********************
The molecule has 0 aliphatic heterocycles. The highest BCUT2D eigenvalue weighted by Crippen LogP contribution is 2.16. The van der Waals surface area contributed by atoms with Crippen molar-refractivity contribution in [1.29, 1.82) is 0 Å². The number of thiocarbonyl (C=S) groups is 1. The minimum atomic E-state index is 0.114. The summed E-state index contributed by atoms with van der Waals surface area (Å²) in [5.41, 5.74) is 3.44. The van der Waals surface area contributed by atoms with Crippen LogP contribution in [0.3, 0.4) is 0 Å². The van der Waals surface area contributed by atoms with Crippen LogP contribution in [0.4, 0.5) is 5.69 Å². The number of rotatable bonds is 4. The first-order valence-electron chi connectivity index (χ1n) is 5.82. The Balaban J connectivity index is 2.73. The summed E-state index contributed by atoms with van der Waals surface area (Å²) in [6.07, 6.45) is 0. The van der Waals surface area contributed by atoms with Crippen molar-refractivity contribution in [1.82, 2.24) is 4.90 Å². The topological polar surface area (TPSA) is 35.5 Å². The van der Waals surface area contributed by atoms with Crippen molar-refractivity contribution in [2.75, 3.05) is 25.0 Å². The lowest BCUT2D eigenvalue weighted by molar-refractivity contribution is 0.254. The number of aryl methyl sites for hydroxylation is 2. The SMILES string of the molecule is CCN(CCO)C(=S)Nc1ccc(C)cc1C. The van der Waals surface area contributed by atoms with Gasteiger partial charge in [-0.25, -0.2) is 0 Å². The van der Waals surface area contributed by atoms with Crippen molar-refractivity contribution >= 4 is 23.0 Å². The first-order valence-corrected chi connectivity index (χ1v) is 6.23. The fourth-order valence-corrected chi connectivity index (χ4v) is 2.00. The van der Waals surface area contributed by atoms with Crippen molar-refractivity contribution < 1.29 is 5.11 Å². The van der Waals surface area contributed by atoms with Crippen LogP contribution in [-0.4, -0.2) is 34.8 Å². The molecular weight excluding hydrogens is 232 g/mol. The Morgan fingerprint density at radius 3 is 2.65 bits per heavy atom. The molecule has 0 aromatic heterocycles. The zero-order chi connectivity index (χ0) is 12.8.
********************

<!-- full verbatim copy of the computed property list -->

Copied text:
The molecule has 0 aliphatic heterocycles. The highest BCUT2D eigenvalue weighted by Crippen LogP contribution is 2.16. The van der Waals surface area contributed by atoms with Crippen molar-refractivity contribution in [1.29, 1.82) is 0 Å². The number of thiocarbonyl (C=S) groups is 1. The minimum atomic E-state index is 0.114. The summed E-state index contributed by atoms with van der Waals surface area (Å²) in [5.41, 5.74) is 3.44. The van der Waals surface area contributed by atoms with Crippen LogP contribution in [0.3, 0.4) is 0 Å². The van der Waals surface area contributed by atoms with Crippen LogP contribution in [0.4, 0.5) is 5.69 Å². The number of rotatable bonds is 4. The first-order valence-electron chi connectivity index (χ1n) is 5.82. The Balaban J connectivity index is 2.73. The summed E-state index contributed by atoms with van der Waals surface area (Å²) in [6.07, 6.45) is 0. The van der Waals surface area contributed by atoms with Crippen molar-refractivity contribution in [1.82, 2.24) is 4.90 Å². The topological polar surface area (TPSA) is 35.5 Å². The van der Waals surface area contributed by atoms with Crippen molar-refractivity contribution in [2.75, 3.05) is 25.0 Å². The lowest BCUT2D eigenvalue weighted by molar-refractivity contribution is 0.254. The number of aryl methyl sites for hydroxylation is 2. The SMILES string of the molecule is CCN(CCO)C(=S)Nc1ccc(C)cc1C. The van der Waals surface area contributed by atoms with Gasteiger partial charge in [-0.25, -0.2) is 0 Å². The van der Waals surface area contributed by atoms with Crippen molar-refractivity contribution >= 4 is 23.0 Å². The first-order valence-corrected chi connectivity index (χ1v) is 6.23. The fourth-order valence-corrected chi connectivity index (χ4v) is 2.00. The van der Waals surface area contributed by atoms with Crippen molar-refractivity contribution < 1.29 is 5.11 Å². The van der Waals surface area contributed by atoms with Crippen LogP contribution in [-0.4, -0.2) is 34.8 Å². The molecular weight excluding hydrogens is 232 g/mol. The Morgan fingerprint density at radius 3 is 2.65 bits per heavy atom. The molecule has 0 aromatic heterocycles. The zero-order chi connectivity index (χ0) is 12.8.